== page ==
Dementia is the umbrella term used tocharacterise a loss of cognitive function. Dementia can present as disrupted thinking, memory, reasoning, communication, personality, and cognitive speed. Dementia is degenerative in nature, with cognitive abilities decreasing over time either slowly or more quickly depending on the cause of the dementia and the individual. Dementia is due to disease or injury in the brain, and itwas initially thought to be irreversible in the later stages. However recentresearch, in the field of nutrition, suggests thatDementia can be stopped in its early stages (Primary Degenerative Dementia).
The symptoms of Dementia depend on the affected brain areas, and therefore will vary on the type of dementia present. However, memory problems are always the first indicator. Mild Cognitive Impairment refers to disrupted memory, without impairment to other functional areas. Mild Cognitive Impairment often signalsthe initial stages of Alzheimer’s Disease (AD). AD typically progresses slowly through three general stages — mild (early stage), moderate (middle stage), and severe (late stage). WhileDementia used to be regarded as an ‘old person's disease’, it has become more common in young people aged 30 and above.
Common Dementias include Alzheimer’s Disease, Vascular or Multi-infarct Dementia, Lewy Body Dementia and Parkinson’s Disease. Dementia can also be caused by infectious diseases such as AIDS, or hereditary diseases such as Huntington's Disease. Alcoholism and drug abuse are also risk factors for the development of Dementia.
Alzheimer's Disease (AD) is the most common form of Dementia. AD is a progressive, degenerative disease of the brain, which affects up to 5% of people aged 71-79, increasing to up to 37% of people aged 90 and above.
The main features of AD are the amyloid plaques and tangled neuronal fibres that disrupt the normalorganisation, and healthy function, of the human brain. These plaques and fibresinitiallydevelop in the brain’s temporal lobe – the area responsible for memory and language. For this reason, memory problems are often the first indicator of AD.
The presence of plaques and fibrillary tangles cannot be determined until autopsy. Considering this, AD diagnosis is typically based on behavioural changes, memory tests, cognitive questionnaires, and the elimination of other causes. Due to this uncertainty, AD is diagnosed – in life – as ‘Dementia of the Alzheimer’s Type’ or ‘Probable Alzheimer’s Disease’. Promisingly, it appears that QEEG technology canprovide a more conclusive diagnosis, particularly in the early stages of AD (~12 years before Dementia). These early stages, and accompanying symptoms, are referred to as Primary Degenerative Dementia.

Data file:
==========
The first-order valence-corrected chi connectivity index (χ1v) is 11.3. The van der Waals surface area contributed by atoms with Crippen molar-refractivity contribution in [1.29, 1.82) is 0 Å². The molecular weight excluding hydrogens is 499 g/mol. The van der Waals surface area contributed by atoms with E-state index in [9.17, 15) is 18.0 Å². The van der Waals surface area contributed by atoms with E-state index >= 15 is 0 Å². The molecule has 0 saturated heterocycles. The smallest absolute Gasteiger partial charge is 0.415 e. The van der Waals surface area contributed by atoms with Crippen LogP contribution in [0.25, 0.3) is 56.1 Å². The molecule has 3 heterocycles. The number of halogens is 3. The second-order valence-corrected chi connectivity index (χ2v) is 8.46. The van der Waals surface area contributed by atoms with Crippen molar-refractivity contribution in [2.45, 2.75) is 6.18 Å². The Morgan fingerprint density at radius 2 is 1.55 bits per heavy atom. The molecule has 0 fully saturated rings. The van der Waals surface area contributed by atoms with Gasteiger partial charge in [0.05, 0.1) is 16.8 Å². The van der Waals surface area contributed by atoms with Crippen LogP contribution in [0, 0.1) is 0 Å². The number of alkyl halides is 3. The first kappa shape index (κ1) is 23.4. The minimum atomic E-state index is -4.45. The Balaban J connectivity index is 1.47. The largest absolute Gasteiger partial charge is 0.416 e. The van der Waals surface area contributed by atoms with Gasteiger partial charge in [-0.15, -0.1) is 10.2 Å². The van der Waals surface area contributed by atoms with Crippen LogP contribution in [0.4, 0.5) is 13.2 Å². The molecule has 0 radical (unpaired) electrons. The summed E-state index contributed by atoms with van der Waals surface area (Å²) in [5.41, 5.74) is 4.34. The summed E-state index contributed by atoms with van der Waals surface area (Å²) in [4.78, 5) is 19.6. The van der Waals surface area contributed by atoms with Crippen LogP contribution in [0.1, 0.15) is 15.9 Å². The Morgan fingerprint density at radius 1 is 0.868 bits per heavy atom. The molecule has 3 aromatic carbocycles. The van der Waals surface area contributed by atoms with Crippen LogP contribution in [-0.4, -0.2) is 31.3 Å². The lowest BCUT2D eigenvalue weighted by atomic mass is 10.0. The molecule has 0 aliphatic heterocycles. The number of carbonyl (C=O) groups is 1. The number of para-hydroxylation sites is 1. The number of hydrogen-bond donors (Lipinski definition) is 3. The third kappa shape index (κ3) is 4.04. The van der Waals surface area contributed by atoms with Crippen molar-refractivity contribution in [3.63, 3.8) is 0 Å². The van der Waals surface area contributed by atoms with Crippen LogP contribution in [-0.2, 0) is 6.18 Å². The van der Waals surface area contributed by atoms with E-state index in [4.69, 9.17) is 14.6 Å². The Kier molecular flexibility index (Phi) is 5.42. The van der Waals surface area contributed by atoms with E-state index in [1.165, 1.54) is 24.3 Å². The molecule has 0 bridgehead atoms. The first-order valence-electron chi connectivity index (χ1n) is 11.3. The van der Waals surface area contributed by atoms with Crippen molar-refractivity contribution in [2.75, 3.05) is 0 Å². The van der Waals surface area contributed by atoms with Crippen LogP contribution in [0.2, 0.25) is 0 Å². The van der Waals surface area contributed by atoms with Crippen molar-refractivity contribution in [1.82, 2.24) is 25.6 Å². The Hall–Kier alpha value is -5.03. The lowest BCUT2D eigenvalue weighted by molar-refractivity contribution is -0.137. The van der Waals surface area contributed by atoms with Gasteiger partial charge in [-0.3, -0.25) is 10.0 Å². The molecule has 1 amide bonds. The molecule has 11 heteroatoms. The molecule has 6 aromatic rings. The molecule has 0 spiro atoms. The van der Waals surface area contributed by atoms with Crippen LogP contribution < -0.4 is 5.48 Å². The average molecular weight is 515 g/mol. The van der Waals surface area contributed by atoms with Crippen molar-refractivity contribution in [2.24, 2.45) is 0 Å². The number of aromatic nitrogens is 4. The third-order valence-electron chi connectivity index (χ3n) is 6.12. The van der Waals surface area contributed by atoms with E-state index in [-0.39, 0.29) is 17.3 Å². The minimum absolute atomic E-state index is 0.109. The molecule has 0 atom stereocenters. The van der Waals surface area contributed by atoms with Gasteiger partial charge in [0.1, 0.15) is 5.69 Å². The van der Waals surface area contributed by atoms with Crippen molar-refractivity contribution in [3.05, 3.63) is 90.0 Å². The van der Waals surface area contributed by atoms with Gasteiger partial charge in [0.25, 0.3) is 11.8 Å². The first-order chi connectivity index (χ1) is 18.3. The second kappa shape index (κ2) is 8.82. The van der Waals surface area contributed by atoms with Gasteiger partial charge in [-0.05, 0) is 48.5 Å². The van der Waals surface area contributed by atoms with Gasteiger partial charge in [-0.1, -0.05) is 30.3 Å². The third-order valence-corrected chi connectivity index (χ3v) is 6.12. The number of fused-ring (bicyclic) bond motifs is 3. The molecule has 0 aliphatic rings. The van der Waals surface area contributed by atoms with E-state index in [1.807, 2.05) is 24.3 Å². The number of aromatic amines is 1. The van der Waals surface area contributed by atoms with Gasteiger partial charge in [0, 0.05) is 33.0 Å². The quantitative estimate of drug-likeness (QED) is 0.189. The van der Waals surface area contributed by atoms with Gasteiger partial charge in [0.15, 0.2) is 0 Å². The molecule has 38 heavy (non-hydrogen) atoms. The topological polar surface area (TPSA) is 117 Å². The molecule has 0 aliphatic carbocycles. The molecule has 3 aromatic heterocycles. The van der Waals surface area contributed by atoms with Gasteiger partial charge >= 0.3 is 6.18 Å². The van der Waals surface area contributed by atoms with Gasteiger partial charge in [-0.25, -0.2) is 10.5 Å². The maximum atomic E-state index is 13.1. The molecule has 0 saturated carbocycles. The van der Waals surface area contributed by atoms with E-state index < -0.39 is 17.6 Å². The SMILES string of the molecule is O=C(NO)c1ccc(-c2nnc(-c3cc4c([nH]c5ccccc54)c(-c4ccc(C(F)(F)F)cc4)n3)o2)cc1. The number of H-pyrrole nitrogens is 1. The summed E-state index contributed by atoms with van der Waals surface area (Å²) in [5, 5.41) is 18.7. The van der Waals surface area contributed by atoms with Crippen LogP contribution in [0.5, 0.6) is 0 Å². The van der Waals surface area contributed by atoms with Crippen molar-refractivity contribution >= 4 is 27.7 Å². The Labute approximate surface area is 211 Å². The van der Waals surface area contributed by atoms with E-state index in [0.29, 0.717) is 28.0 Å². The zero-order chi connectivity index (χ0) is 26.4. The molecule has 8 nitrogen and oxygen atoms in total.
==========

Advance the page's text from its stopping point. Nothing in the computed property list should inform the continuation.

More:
Depression and Primary Degenerative Dementia have similar symptoms, making it difficult to differentiate between them based on memory tests and depression questionnaires. However, QEEG can differentiate between both with a high degree of specificity. In identifying the root cause of the symptoms (Depression vs. Dementia), QEEG can direct the most appropriate therapy. QEEG differential diagnosis was first developed by Dr. Leslie Prichep and Dr. E. Roy John, from the Brain Research Laboratory atthe New York University Medical Centre, and is now available at the Behavioural Neurotherapy Clinic. At BNC, we believe that the treatment of Primary Degenerative Dementia is possible with the help of specific (targeted) nutrients and Neurotherapy.
Although a degree of cognitive decline is expected with normal ageing, AD should not be considered normal, since it represents a pathological state. In AD, Dementia progresses at a rate of around 10–15% per year. This rate is only1–2% per year in healthy people.
Causes of Dementia
There is no known cause of AD, however there are severalrisk factors that contribute to its likelihood. The genetic presence of the apolipoprotein E variation (APOE-4) is associated with greater incidence of AD. In addition, a history of head injury, depression, and lower levels of education, contribute to higher incidence of AD. Nutritionalso plays a role. Peoplewith AD are more likely to have poor nutritional status andbe deficient in vitamin B12 and folate. High levels of homocysteine may result from a deficiency in these B-group vitamins. Homocysteine causes damage to the blood vessels in the brain,which may damage the hippocampus – the brain region used for memory . Another nutritional factor are antioxidants. Oxidative stress (damage from free radicals) is correlated with AD pathology. Those AD are more likely to be deficient in the antioxidantvitamins C and E or have lower dietary intake of them.
Nutritional Therapy for Dementia
There is no cure for AD. However, slowing down the rate of cognitive decline and delaying functional and behavioural impairment is important [Gauthier]. Currently, Donepezil is commonly prescribed, which may slow the progression of Dementia. However, the delay this drug offers may only be 6 months to a year. Regardless, early treatment with Donepezil will provide greater benefitsin the long term [Winblad, 2003].
At BNC, we believe that treating dietary and nutritional deficiencies, years before late-stage Dementia,provides the best results. Reducing ADrisk factors (increased homocysteine and oxidative stress), particularly in high-risk populations, may prevent, delay onset, or decrease the likelihood of its development. Improving brain health via nutritional supplementation improves cognition in older adults [Harris, 2005].
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Course for Parents & Therapists
Intensive Courses based on Pivotal Response Treatment (PRT)are designed train parents and caregivers, since they spend around 14 hours a day with their child. Take a course in PRT to learn how every moment can promote functional behaviours and compliance.
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